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Where does WSUS store the information on what OS an individual machine is running? RRS feed

  • Question

  • I'm having an issue that I wasn't able to resolve in another thread about WSUS not recognizing what operating system a Server 2012 machine is running ... it never says that any OS updates are applicable to it, even though it does for two identical servers.  So I'm wondering ... how exactly does WSUS know and store the OS information for an individual machine?  Specifically, is this a backend issue, with machine properties stored in the SQL server?  Is there any way to refresh the OS data?

    Friday, July 21, 2017 7:35 PM

All replies

  • I'm having an issue that I wasn't able to resolve in another thread about WSUS not recognizing what operating system a Server 2012 machine is running ... it never says that any OS updates are applicable to it, even though it does for two identical servers.  So I'm wondering ... how exactly does WSUS know and store the OS information for an individual machine?  Specifically, is this a backend issue, with machine properties stored in the SQL server?  Is there any way to refresh the OS data?

    Hi.
    WUAgent doesn't really work like that. (the data within SQL in WSUS essentially records whatever the WUAgent reports up to it)
    WUAgent calls in to WSUS (or WU/MU) and basically says "my OS is *this*, please give me the catalog metadata for *this* OS", and then the WUAgent examines the received catalog and checks the metadata within the catalog and determines applicability to *itself*.
    WUAgent will also examine what Approvals exist at your WSUS (or WU/MU) and if updates are detected as Applicable+Required it will begin downloading the update payload and (according to your implementation) will begin installation or schedule the installation of the updates.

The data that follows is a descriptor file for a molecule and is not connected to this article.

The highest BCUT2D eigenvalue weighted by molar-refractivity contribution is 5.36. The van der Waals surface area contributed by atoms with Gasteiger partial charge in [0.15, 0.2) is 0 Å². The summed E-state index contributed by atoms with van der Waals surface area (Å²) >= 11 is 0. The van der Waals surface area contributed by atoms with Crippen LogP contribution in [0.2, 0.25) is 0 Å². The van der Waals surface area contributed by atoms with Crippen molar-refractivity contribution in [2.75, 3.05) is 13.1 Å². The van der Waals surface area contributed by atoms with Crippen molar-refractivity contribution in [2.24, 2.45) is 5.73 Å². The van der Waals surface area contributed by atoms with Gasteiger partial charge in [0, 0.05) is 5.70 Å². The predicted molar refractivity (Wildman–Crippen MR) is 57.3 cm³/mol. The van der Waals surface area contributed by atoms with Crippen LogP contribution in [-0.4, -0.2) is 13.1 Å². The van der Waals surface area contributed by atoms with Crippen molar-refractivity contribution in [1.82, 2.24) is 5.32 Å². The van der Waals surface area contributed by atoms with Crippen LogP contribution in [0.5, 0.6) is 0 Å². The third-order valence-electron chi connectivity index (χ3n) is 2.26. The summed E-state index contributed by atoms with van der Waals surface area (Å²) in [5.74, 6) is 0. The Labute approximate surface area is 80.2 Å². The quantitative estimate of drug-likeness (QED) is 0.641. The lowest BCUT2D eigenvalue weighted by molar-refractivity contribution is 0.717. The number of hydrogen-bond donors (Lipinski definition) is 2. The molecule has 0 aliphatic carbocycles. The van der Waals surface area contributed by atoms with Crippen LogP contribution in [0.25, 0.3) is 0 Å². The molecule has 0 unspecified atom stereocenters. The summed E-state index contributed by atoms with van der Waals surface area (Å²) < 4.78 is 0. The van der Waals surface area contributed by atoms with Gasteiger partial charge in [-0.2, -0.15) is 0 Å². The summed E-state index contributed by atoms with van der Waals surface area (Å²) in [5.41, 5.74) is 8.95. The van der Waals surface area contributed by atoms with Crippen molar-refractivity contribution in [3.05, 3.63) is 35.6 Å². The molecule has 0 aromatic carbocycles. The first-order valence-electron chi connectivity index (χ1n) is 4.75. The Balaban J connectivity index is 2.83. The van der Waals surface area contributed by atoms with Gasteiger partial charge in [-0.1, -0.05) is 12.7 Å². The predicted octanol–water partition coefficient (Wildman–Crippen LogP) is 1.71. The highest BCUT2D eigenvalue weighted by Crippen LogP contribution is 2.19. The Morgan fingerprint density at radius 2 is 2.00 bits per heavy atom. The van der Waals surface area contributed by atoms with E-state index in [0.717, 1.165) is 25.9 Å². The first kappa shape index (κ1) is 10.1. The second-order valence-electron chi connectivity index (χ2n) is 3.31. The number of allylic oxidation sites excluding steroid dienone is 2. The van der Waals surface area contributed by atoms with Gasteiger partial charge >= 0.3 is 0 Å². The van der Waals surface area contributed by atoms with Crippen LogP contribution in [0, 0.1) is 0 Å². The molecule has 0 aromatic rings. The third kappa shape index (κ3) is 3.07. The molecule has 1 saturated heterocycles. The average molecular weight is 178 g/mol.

The WUAgent will (usually within 30mins) send a scan-results report back to WSUS/WU/MU with what *it* detected (basically the applicability results and results of installation if any).

    So, the symptom you describe is really being controlled by the WUAgent on the 'client', not by the WSUS.
    One reason why this could occur, is if the 'client' computer is missing an important pre-requisite update for which it can't get an approval (eg KB2919355). At certain points-in-time, MSFT will 'draw a line' about servicing out-of-date systems and you won't get new updates if you don't have that certain baseline.

    e.g. KB2919355 states:
    Important 
    All future security and non-security updates for Windows RT 8.1, Windows 8.1, and Windows Server 2012 R2 require this update to be installed. We recommend that you install this update on your Windows RT 8.1-based, Windows 8.1-based, or Windows Server 2012 R2-based computer in order to receive continued future updates.

    There are other possible causes for the symptoms you describe, but this one (not at minimum service baseline) is a common one.

    NB: your other thread, shows that you did a select-string for the keyword 'FATAL'. Unfortunately, windowsupdate.log, and logfiles in general for Windows, often require the full context of surrounding events/rows to be useful. The example you provided in the other thread is missing that context, making it difficult to diagnose. If you want to upload the entire logfile to OneDrive and share that link here (rather than posting the log here), that helps us help you :)


    Don [doesn't work for MSFT, and they're probably glad about that ;]



    • Edited by DonPick Saturday, July 22, 2017 7:02 AM
    Saturday, July 22, 2017 7:00 AM
  • Thanks for the informative reply.  I've got it straightened out now -- I was POSITIVE that the problem machine was Server 2012 R2 like the others, but it turned out that it was really 2012 Datacenter.  It had always downloaded the same updates as the other two machines, but then seemingly stopped.  I checked the products section of WSUS and saw that only Server 2012 R2 was checked.  I checked plain Server 2012 and it began downloading updates again.
    • Proposed as answer by DonPick Tuesday, July 25, 2017 9:19 PM
    Monday, July 24, 2017 11:46 PM
  • I've got it straightened out now -- I was POSITIVE that the problem machine was Server 2012 R2 like the others, but it turned out that it was really 2012 

    Oh. That would do it :)

    I have those days myself... (I could have sworn that it was abcxyz...)  ;)


    Don [doesn't work for MSFT, and they're probably glad about that ;]

    Tuesday, July 25, 2017 9:21 PM